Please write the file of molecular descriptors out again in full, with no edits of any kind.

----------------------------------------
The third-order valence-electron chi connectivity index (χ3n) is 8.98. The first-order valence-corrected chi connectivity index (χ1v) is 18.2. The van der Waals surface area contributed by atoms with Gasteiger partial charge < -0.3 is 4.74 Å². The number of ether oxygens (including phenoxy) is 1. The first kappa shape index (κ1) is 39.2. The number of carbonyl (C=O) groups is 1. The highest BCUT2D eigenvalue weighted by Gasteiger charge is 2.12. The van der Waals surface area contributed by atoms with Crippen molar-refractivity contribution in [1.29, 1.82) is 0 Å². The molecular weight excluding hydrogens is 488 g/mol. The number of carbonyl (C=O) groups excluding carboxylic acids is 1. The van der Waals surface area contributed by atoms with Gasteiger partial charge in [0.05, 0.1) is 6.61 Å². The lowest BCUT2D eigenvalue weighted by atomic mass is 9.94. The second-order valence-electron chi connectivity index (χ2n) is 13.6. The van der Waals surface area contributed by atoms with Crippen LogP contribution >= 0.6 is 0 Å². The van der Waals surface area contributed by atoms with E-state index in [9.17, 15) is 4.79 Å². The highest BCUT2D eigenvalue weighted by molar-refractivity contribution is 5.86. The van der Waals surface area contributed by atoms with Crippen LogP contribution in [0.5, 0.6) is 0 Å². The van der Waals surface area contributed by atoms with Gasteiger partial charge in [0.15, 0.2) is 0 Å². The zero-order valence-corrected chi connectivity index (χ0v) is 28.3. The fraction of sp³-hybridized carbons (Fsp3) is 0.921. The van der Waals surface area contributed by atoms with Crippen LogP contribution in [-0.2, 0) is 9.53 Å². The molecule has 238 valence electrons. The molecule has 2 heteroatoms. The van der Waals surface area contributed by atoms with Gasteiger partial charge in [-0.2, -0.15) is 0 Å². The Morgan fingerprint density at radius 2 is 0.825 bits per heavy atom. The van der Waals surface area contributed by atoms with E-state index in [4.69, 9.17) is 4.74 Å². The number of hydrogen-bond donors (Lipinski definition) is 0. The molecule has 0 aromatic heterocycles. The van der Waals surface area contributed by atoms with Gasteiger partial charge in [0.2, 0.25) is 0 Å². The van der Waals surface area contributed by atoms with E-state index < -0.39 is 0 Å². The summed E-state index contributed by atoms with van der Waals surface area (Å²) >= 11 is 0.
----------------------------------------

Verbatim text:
The third-order valence-electron chi connectivity index (χ3n) is 8.98. The first-order valence-corrected chi connectivity index (χ1v) is 18.2. The van der Waals surface area contributed by atoms with Gasteiger partial charge < -0.3 is 4.74 Å². The number of ether oxygens (including phenoxy) is 1. The first kappa shape index (κ1) is 39.2. The number of carbonyl (C=O) groups is 1. The highest BCUT2D eigenvalue weighted by Gasteiger charge is 2.12. The van der Waals surface area contributed by atoms with Crippen molar-refractivity contribution in [1.29, 1.82) is 0 Å². The molecular weight excluding hydrogens is 488 g/mol. The number of carbonyl (C=O) groups excluding carboxylic acids is 1. The van der Waals surface area contributed by atoms with Gasteiger partial charge in [0.05, 0.1) is 6.61 Å². The lowest BCUT2D eigenvalue weighted by atomic mass is 9.94. The second-order valence-electron chi connectivity index (χ2n) is 13.6. The van der Waals surface area contributed by atoms with Crippen LogP contribution >= 0.6 is 0 Å². The van der Waals surface area contributed by atoms with E-state index in [9.17, 15) is 4.79 Å². The highest BCUT2D eigenvalue weighted by molar-refractivity contribution is 5.86. The van der Waals surface area contributed by atoms with Crippen LogP contribution in [0.5, 0.6) is 0 Å². The van der Waals surface area contributed by atoms with Gasteiger partial charge in [0.15, 0.2) is 0 Å². The zero-order valence-corrected chi connectivity index (χ0v) is 28.3. The fraction of sp³-hybridized carbons (Fsp3) is 0.921. The van der Waals surface area contributed by atoms with Crippen LogP contribution in [-0.2, 0) is 9.53 Å². The molecule has 238 valence electrons. The molecule has 2 heteroatoms. The van der Waals surface area contributed by atoms with Gasteiger partial charge in [-0.2, -0.15) is 0 Å². The Morgan fingerprint density at radius 2 is 0.825 bits per heavy atom. The van der Waals surface area contributed by atoms with E-state index in [4.69, 9.17) is 4.74 Å². The number of hydrogen-bond donors (Lipinski definition) is 0. The molecule has 0 aromatic heterocycles. The van der Waals surface area contributed by atoms with Gasteiger partial charge in [0.2, 0.25) is 0 Å². The van der Waals surface area contributed by atoms with E-state index < -0.39 is 0 Å². The summed E-state index contributed by atoms with van der Waals surface area (Å²) >= 11 is 0.